For more than a decade, marketers have promised that the Internet was going to be a key way that consumers would experience their brands — someday.
Someday has finally arrived. The potential of Internet advertising is truly starting to be realized.
“The media landscape has clearly changed with more and more marketers realizing that there is much to be gained from online advertising,” said David Silverman, partner, assured services, PricewaterhouseCoopers, the consulting company. “With the increase in broadband penetration further enhancing how messages get delivered, we should continue to see a favorable environment for increased Internet ad spending.”
Ad sales for the fourth quarter of last year — just recently released — demonstrate that online advertising is not only growing, the growth is explosive.
“As consumers continue to embrace the Internet as an integral part of their everyday lives, marketers continue to acknowledge that interactive is a crucial medium to engage their customers and create deeper brand experiences,” said Greg Stuart, chief executive officer of the Interactive Advertising Bureau (IAB), the New York City-based trade group for digital advertisers.
A survey by the IAB and PricewaterhouseCoopers released last week shows that online ad sales last year surpassed US$12.5 billion, a record, 30 percent increase. That’s on top of a record of $9.6 billion in sales in 2004.
“The continued increase in spending supports the cross-media research that proves interactive, as often the most cost-effective way to drive increased ROI,” said Stuart.
Sales for the fourth quarter of 2005 were $3.6 billion — the second straight quarter in which Internet ad sales were over $3 billion, the survey said. That’s a 35 percent increase itself over the same period in 2004. The survey was based on data from 15 top online ad sellers.
Big firms, however, appear to be the ones embracing online advertising technology, not smaller firms. They’re turning to blogs, wikis and other online tools.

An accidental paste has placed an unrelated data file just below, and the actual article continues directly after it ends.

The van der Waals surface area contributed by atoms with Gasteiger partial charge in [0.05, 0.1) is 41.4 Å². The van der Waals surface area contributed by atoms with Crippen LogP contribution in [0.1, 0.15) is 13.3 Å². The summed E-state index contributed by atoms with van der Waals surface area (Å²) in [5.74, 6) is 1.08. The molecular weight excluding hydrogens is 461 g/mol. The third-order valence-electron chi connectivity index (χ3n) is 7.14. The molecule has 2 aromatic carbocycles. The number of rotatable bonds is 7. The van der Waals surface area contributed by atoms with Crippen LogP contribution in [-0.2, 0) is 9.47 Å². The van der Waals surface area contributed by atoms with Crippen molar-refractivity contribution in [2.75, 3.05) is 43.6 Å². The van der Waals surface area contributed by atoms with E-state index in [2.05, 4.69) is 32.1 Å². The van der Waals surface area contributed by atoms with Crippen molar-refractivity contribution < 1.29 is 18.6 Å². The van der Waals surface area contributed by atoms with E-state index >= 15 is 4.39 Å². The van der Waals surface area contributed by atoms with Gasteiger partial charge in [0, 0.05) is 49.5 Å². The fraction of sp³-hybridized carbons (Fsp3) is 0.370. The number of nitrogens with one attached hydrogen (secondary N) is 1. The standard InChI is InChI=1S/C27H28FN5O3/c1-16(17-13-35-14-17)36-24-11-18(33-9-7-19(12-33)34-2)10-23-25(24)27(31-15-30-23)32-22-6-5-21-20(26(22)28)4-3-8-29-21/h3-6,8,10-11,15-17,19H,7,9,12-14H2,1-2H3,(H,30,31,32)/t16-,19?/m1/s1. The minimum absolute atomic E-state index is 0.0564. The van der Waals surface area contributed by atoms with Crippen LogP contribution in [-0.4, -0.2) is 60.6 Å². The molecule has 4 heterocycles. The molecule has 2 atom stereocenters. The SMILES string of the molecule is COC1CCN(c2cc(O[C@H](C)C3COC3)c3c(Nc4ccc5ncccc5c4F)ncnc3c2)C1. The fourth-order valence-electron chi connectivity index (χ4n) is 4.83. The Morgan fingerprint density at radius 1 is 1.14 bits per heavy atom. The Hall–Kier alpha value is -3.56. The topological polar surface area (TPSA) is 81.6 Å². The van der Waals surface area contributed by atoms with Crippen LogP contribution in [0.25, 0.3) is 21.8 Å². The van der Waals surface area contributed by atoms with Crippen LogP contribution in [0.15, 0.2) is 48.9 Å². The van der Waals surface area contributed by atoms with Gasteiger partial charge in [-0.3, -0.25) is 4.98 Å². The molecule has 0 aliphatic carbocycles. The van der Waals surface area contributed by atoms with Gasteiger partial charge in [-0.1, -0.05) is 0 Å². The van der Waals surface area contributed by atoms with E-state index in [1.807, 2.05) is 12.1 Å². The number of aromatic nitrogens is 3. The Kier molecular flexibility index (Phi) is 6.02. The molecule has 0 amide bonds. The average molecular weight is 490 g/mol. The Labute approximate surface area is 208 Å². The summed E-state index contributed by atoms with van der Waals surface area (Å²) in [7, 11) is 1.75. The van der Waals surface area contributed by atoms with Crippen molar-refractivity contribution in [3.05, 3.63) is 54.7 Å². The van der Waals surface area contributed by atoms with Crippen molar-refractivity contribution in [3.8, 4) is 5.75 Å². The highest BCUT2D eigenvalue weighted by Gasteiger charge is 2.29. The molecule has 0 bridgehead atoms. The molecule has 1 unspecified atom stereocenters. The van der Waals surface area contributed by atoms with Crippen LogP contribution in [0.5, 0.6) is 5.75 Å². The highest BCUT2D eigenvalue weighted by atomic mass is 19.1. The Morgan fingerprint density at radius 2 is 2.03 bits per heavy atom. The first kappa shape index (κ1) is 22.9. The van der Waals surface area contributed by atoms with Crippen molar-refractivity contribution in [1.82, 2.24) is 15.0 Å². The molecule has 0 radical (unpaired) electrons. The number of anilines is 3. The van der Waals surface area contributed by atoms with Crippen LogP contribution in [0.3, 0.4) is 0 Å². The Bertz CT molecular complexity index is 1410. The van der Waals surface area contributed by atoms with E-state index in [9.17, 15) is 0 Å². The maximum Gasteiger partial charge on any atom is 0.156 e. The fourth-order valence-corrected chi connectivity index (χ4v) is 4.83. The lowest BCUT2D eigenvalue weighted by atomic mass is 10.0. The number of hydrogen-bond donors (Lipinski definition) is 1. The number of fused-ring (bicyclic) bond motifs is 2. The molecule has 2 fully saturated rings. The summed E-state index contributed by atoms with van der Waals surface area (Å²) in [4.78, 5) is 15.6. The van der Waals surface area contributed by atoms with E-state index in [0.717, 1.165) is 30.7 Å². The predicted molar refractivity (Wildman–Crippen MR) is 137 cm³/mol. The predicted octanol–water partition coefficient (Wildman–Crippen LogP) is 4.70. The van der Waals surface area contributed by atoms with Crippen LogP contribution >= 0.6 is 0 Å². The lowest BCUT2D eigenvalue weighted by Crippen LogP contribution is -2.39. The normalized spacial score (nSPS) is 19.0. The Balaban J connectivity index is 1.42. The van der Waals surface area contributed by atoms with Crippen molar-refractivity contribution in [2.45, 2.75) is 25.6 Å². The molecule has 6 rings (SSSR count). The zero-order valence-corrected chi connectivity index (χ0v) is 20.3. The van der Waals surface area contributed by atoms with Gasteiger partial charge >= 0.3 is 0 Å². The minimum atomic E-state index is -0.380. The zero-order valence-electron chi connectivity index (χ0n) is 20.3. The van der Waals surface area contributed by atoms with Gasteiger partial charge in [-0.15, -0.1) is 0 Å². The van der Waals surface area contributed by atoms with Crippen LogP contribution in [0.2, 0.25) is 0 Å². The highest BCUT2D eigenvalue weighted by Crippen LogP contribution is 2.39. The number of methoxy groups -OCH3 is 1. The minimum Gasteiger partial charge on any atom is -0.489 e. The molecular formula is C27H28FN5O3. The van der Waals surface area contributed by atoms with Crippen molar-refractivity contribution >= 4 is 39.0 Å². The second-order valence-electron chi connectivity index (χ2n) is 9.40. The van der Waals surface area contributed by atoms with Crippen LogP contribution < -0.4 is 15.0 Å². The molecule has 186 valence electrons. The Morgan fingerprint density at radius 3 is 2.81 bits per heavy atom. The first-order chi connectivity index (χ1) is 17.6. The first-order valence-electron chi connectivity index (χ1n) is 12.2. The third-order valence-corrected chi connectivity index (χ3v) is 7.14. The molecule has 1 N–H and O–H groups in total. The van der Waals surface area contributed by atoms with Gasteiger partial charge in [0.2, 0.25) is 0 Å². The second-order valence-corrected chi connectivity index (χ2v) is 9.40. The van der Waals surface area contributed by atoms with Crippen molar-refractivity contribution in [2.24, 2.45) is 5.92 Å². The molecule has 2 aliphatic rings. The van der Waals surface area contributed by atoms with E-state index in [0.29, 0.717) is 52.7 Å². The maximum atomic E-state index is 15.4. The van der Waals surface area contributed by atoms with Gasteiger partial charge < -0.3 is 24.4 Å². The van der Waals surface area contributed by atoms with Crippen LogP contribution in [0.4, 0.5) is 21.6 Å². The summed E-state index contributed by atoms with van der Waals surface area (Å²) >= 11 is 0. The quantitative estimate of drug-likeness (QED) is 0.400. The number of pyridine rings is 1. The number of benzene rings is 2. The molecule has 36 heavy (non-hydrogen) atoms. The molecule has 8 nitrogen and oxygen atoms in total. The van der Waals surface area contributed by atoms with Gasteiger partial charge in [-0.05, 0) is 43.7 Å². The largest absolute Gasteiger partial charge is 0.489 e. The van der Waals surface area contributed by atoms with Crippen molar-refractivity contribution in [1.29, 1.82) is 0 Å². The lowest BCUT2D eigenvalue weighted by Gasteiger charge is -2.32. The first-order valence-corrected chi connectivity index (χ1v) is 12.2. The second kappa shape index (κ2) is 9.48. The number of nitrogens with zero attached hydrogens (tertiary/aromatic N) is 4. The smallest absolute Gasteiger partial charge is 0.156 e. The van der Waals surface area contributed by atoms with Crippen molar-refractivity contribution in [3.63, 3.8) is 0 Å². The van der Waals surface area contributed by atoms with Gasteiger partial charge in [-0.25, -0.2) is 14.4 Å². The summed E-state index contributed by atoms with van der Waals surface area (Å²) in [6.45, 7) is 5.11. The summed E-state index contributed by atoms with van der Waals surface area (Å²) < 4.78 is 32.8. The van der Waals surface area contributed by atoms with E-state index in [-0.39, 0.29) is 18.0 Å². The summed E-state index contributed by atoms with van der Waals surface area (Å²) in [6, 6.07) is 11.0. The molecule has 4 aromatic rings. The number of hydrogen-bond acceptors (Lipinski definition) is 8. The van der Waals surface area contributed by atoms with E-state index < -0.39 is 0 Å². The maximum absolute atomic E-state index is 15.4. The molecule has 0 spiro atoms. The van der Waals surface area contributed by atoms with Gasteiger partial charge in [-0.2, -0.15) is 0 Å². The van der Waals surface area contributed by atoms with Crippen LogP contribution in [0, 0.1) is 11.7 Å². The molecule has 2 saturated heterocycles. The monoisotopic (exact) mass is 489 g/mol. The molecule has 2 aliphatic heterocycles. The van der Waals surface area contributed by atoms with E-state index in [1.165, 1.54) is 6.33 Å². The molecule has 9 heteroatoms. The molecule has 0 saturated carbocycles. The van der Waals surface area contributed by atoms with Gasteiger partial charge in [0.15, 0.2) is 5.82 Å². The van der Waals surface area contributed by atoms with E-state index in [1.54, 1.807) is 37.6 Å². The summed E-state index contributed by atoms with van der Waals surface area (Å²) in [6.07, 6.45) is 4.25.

A majority of business owners polled in the latest Wells Fargo/Gallup Small Business Index say that word-of-mouth marketing — and ads in local publications — are the top two most effective forms of advertising. The fourth quarter, 2005 index showed that of the 55 percent of business owners questioned who spent money on advertising in 2005, 67 percent did so in their local newspaper or magazine. More than half of small business owners surveyed believe that customer recommendations are more effective than paid advertising.
Community Focus Online
“Small businesses traditionally have a very strong community focus, and it is clear from these results that this extends to how they prefer to advertise their businesses,” said Rebecca Macieira-Kaufmann, executive vice president for Wells Fargo. “A small business owner is more likely to talk to the hairdresser, the plumber, or the neighbors about his/her business, rather than spending his or her hard-earned capital on advertising. Those who do advertise clearly prefer their local community newspaper or business journal.”
Many small business owners are now starting to turn to the Internet — but in their own way.
With blogs, wikis, and online reviews becoming more accepted forms of creating customer buzz, the Internet is also becoming a critical tool for small businesses.
According to Yolanda Collazos Kizer, president of Builder’s Book Depot and CASA Fenix Enterprises, the Internet helps her company spread information by virtual word of mouth. “They — the customers — share that information with their friends and family, either face-to-face or on the Web, it engages them in our brands and makes them feel a part of the company. That’s the best form of advertising I could ask for,” said Kizer.
From my perspective, this point of view will increasingly, once again, come to dominate Internet advertising in the future. Back in the early days of the ‘Net, everyone thought banner ads, or streaming video, or streaming audio, would be so provocative, they would drive online sales.
Turns out that people just want to talk — about products, and other people — rather than just have massive ad campaigns forced on them. Duh. That’s what people were saying about the “interactive” nature of the Internet — before the advertisers even arrived online. It has always seem reasonable to me. I hope the major marketers are listening.
Gene Koprowski is a Lilly Endowment Award-winning journalist, TechNewsWorld contributor and nationally syndicated columnist.